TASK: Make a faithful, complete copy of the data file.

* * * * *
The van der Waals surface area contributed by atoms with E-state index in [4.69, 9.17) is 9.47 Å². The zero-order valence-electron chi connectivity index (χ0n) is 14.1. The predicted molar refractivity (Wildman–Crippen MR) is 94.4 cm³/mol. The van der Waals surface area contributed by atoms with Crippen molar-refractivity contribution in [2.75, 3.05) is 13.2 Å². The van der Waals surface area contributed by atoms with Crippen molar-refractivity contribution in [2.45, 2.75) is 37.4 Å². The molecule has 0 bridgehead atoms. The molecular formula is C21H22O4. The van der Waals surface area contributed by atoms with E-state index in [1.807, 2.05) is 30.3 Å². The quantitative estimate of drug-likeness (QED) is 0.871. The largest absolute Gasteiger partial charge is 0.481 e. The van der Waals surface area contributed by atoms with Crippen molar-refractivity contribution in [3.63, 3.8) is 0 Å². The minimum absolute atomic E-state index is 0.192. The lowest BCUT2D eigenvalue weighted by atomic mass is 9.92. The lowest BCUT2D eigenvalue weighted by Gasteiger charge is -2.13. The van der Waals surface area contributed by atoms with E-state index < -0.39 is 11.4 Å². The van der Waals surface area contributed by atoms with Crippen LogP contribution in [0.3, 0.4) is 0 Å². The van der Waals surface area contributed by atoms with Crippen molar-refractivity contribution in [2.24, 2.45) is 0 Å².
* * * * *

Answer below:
The van der Waals surface area contributed by atoms with E-state index in [4.69, 9.17) is 9.47 Å². The zero-order valence-electron chi connectivity index (χ0n) is 14.1. The predicted molar refractivity (Wildman–Crippen MR) is 94.4 cm³/mol. The van der Waals surface area contributed by atoms with Crippen molar-refractivity contribution in [2.75, 3.05) is 13.2 Å². The van der Waals surface area contributed by atoms with Crippen molar-refractivity contribution in [2.45, 2.75) is 37.4 Å². The molecule has 0 bridgehead atoms. The molecular formula is C21H22O4. The van der Waals surface area contributed by atoms with E-state index in [1.807, 2.05) is 30.3 Å². The quantitative estimate of drug-likeness (QED) is 0.871. The largest absolute Gasteiger partial charge is 0.481 e. The van der Waals surface area contributed by atoms with Crippen molar-refractivity contribution in [3.63, 3.8) is 0 Å². The minimum absolute atomic E-state index is 0.192. The lowest BCUT2D eigenvalue weighted by atomic mass is 9.92. The lowest BCUT2D eigenvalue weighted by Gasteiger charge is -2.13. The van der Waals surface area contributed by atoms with E-state index < -0.39 is 11.4 Å². The van der Waals surface area contributed by atoms with Crippen LogP contribution in [0.3, 0.4) is 0 Å². The van der Waals surface area contributed by atoms with Crippen molar-refractivity contribution in [2.24, 2.45) is 0 Å².